Blood cancer drugs could help treat meningiomas

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Drugs developed to fight blood and other cancers could also help improve the efficiency of radiotherapy in the most commonly diagnosed low-grade brain tumour in adults, a new study has found.

Meningioma account for approximately 36% of all primary brain tumours. The majority are successfully treated by surgery, but some which can’t easily be accessed need to be treated with radiotherapy. That can cause significant side effects and radiation damage to the brain, while resistance to radiotherapy can also result in tumour growth.

A new study by researchers at the Brain Tumour Research Centre of Excellence at the University of Plymouth looked in detail at the effects of that radiation damage but also ways of mitigating it.

Using meningioma cells, researchers discovered that radiation-induced damage can lead to cells producing an increased quantity of the enzyme Histone deacetylase 6 (HDAC6), which has previously been shown to contribute to tumour growth.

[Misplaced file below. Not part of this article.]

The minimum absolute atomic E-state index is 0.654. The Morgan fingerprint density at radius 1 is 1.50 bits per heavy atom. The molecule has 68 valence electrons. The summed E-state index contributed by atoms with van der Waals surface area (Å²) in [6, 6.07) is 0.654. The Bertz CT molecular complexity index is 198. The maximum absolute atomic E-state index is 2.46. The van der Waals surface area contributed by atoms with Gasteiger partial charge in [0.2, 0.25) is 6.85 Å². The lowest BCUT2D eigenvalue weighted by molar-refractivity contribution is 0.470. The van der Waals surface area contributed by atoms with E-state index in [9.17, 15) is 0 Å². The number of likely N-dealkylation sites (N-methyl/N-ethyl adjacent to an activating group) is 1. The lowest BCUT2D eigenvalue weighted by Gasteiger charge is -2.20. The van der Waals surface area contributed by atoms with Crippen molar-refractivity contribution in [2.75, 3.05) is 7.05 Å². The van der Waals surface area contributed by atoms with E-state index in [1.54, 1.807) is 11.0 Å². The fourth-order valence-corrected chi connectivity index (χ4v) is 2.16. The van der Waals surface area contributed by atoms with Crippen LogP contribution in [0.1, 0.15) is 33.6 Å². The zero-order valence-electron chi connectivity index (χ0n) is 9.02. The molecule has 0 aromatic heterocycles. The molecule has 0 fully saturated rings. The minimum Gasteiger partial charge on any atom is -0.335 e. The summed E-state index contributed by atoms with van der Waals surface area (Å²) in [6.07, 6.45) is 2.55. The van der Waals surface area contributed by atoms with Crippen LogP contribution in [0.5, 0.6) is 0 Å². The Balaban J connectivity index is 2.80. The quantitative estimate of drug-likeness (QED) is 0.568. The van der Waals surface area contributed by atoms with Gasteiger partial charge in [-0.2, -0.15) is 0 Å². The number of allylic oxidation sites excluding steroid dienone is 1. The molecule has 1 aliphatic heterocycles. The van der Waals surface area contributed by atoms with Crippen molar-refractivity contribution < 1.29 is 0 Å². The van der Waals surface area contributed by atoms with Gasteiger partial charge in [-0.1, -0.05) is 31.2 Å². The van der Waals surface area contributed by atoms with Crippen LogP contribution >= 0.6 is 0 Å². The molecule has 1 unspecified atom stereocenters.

However, by administering the HDAC6 inhibitor Cay10603 prior to radiotherapy, they were able to inhibit cellular growth – and increase cell death – in meningioma samples.

The study – published in the journal eBioMedicine – was led by Dr Juri Na (pictured above) and Professor Oliver Hanemann, and they say their findings represent a potential promising approach to improving the treatment outcomes of malignant meningioma.

The research also builds on extensive and ongoing work by our Plymouth Centre looking at the potential of already-approved medications to be repurposed as a way of helping brain tumour patients.

Prof Hanemann, Director of the Centre of Excellence at the University of Plymouth, said: “There are still steps to overcome before this treatment can begin to benefit patients directly, but this is certainly a positive development when you consider the lack of existing treatments available to meningioma patients.”

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